Yesterday's post resulted in some great discussion and questions, and had me thinking over my own voting criteria as I went about the day trying to regain some control over the house. You see, usually I clean after the girls to bed, but this last week I sewed and made rosaries after bedtime, and the house was definitely in disarray. One bed could hardly be located under the pile of clothes when I began cleaning (it felt good to get that done!). As a result I didn't have much time to join in the conversation until this morning.
Here is, roughly, the criteria I use when I go to the ballot box:
First there are the non-negotiable qualities that I look for. The politician must be solidly pro-life (at least that is the dream... that there will be a "solidly" pro-life choice... sometimes we have to make due with the choices we have on the ticket...). This means they protect human life, regardless of the circumstances, from conception to birth (and beyond). It means they aren't okay with embryonic stem cell research (and hopefully they understand that the alternative is much more promising anyway) and that they're going to fight against euthanasia and eugenics. Those are the top requirements.
Then I go down to the next tier of requirements (on my personal list), which is the whole marriage issue and the issue of capital punishment. For me, the issue of capital punishment is slightly more negotiable than other "life related" issues. I really would like a candidate who was ready to lock up offenders who were convicted of horrific crimes and throw away the key, but who wasn't for capital punishment. I guess I'd say my belief is in line with Blessed John Paul the Great in Evangelium Vitae:
"...the nature and extent of the punishment must be carefully evaluated and decided upon and ought not go to the extreme of executing the offender except in cases of absolute necessity: In other words, when it would not be possible otherwise to defend society. Today, however as a result of steady improvements in the organization of the penal system, such cases are very rare, if not practically non-existent."
Because most pro-life candidates are also pro-marriage, that issue doesn't usually come up. But if I were given the choice of a pro-life candidate who wasn't going to defend the definition of marriage as I understand it/ and a pro-choice canddiate who was for "traditional" marriage, I can tell you I'd still be voting for the pro-life candidate because on the list of priorities I'd put the slaughter of the unborn at the very top. However, again, it's rare that one needs to make that choice, because these things generally fall along party lines.
When voting I don't buy into the line that all evils are equal. When our family living below the poverty level, and eating rice and beans for a month while we figured out finances after we moved, it was not an evil on par with a child be torn apart in his mother's womb. Us struggling to pay the $1600 bill that we just received from a collection agency (after contesting it and hearing nothing from the hospital until now... not even another bill...) for the horrible care I received during my miscarriage, is not equal to a child being murdered. Poverty is a very real issue, and a very important one, but there are different ways of addressing it. And so, while I probably am more towards the center on this particular issues than the average conservative, it usually doesn't affect the way I'm going to vote, because abortion is a greater and more immediate evil.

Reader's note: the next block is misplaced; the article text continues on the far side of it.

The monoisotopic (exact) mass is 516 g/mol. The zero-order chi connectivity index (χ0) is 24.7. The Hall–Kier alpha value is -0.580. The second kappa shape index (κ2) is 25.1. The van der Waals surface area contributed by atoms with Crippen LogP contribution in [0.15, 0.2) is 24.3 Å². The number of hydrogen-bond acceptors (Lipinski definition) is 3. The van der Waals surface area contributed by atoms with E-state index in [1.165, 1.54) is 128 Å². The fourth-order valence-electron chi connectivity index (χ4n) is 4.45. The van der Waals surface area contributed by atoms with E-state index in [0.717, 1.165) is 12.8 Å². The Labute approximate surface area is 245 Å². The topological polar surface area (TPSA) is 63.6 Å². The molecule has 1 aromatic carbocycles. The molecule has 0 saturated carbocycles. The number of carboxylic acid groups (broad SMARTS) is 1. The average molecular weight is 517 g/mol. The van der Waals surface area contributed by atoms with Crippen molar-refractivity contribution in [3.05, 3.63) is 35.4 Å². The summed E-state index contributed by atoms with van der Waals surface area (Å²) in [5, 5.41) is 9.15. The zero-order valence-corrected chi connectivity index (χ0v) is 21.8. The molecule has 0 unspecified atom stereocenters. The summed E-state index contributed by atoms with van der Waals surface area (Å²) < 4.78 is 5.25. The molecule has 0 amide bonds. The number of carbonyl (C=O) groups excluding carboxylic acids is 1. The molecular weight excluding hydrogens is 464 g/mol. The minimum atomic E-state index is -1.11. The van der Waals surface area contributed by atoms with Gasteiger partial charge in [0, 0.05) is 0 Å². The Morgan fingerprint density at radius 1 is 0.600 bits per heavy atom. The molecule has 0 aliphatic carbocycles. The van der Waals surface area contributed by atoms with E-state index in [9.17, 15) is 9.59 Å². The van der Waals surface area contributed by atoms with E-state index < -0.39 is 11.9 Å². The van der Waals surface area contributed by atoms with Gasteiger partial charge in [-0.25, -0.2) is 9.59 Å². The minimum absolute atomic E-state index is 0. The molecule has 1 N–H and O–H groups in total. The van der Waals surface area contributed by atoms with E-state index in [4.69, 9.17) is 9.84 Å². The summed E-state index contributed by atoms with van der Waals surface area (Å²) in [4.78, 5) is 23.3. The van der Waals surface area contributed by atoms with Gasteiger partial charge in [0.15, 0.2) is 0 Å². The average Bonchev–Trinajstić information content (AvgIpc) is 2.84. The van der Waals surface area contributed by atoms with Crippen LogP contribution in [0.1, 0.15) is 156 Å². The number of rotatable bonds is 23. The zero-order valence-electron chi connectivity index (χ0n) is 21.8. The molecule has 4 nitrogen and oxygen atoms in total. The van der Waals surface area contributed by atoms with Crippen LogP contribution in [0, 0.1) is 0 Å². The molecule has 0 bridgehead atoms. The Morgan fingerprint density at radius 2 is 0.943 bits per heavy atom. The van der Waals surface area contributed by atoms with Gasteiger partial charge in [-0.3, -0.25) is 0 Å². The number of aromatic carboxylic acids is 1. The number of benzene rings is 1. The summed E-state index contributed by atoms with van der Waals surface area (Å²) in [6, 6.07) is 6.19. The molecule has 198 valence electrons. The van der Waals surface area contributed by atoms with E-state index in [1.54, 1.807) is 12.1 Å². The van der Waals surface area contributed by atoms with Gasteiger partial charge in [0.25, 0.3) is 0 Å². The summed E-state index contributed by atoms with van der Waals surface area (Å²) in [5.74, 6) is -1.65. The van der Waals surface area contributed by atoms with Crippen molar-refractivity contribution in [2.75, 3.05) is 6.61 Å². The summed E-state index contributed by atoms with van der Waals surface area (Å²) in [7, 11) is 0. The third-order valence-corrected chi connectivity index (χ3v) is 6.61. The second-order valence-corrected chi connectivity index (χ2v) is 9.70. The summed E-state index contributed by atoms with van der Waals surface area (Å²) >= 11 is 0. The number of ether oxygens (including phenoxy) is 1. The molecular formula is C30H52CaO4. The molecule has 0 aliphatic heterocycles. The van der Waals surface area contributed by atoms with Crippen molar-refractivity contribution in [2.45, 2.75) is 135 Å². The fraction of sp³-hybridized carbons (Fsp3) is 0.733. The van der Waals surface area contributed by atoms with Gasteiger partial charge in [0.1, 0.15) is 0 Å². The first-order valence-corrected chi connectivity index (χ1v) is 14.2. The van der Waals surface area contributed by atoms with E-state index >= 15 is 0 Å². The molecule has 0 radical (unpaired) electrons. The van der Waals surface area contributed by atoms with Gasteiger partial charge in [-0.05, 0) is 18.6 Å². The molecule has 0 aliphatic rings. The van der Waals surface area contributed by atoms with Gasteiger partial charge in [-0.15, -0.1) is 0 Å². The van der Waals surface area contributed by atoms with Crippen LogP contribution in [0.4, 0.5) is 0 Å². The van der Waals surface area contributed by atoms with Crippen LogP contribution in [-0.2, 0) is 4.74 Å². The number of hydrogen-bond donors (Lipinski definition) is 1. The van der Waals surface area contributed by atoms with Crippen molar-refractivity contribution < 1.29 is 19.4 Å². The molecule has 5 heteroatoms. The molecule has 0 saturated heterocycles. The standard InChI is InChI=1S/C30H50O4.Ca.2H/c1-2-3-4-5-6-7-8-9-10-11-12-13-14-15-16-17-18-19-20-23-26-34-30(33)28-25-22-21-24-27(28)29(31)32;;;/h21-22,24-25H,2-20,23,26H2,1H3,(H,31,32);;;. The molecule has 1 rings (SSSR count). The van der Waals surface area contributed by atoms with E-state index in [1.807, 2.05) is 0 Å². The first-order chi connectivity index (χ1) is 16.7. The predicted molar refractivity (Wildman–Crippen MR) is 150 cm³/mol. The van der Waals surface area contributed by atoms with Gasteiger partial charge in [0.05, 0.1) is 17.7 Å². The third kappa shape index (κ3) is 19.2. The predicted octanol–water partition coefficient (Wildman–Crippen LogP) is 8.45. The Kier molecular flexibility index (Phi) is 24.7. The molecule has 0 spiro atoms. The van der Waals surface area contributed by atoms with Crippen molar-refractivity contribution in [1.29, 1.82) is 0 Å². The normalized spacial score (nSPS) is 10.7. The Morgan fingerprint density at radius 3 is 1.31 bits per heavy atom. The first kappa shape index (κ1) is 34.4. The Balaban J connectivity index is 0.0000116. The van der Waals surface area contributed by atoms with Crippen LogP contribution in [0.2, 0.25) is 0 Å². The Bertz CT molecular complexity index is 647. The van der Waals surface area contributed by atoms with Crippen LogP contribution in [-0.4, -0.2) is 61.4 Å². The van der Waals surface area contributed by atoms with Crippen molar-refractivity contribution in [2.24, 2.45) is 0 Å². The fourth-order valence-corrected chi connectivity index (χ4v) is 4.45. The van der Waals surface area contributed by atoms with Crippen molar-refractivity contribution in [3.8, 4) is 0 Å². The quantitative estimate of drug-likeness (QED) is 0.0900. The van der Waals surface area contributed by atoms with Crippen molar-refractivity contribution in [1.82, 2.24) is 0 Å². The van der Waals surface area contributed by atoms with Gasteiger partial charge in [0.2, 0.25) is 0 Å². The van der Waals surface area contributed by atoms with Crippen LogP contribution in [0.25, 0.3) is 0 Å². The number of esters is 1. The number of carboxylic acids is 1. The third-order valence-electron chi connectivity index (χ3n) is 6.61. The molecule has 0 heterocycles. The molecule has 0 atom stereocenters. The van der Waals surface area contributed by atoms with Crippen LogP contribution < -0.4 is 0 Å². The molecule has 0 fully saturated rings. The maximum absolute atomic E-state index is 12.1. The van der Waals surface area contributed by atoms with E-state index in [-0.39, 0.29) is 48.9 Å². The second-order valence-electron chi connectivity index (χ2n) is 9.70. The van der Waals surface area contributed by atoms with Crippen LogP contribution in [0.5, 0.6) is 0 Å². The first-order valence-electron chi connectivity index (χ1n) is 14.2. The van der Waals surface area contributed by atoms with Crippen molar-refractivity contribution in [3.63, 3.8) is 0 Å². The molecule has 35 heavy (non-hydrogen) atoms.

On the immigration issue I'm much closer to Newt than Bachmann. Maybe it's because I grew up in California and can picture the faces of some of illegal immigrants that I knew when I worked on a living-wage campaign at my "we're Catholic on social issues because that's all that matters... but we pay our workers so far below a living wage that most of them work three jobs to put food on the table" college and can still see the face of one of the school's management personal telling us "you know these 9 out of 10 of these workers are illegal and could get deported if you push the issue" or some combination of those words (they did end up getting a living wage).
I'm all for securing our borders. I'd love it if the drug... personnel... that are using the US Forest service land to produce cash crops in Northern California, weren't able to make it up each year. But my stomach churns a bit when Bachmann says she's going to pour hundreds of billions of dollars into deporting every man, woman and child she can find that doesn't have the right papers.
So those are my main determining factors when I vote. It's pretty much impossible to find a candidate who I agree with 100%. It's even harder to find a candidate that doesn't have some sort of dubious record on the top issues, in their past. Some I can live with (think Santorum and the Specter debacle... to which I say... why Rick? why?). Others I can't (Romney and his whatever-way-the-wind-blows-pro-whatever stance and voting record). Mostly the ones I "can live with" I live with because there are no better options. Santorum's voting mistake is still better than the mistakes and issues that the other candidates support (when I sum up the factors I use) and so I make my decision accordingly.
I'm sure I've missed some issues here. But these are the patchwork I use when I vote. If you're interested in a great Voter's Guide with quite a bit more knowledge than what I've written here I'd suggest this. It was suggested in the comment section yesterday (thank you!) and it will definitely give you some clear instructions on the importance of the issues!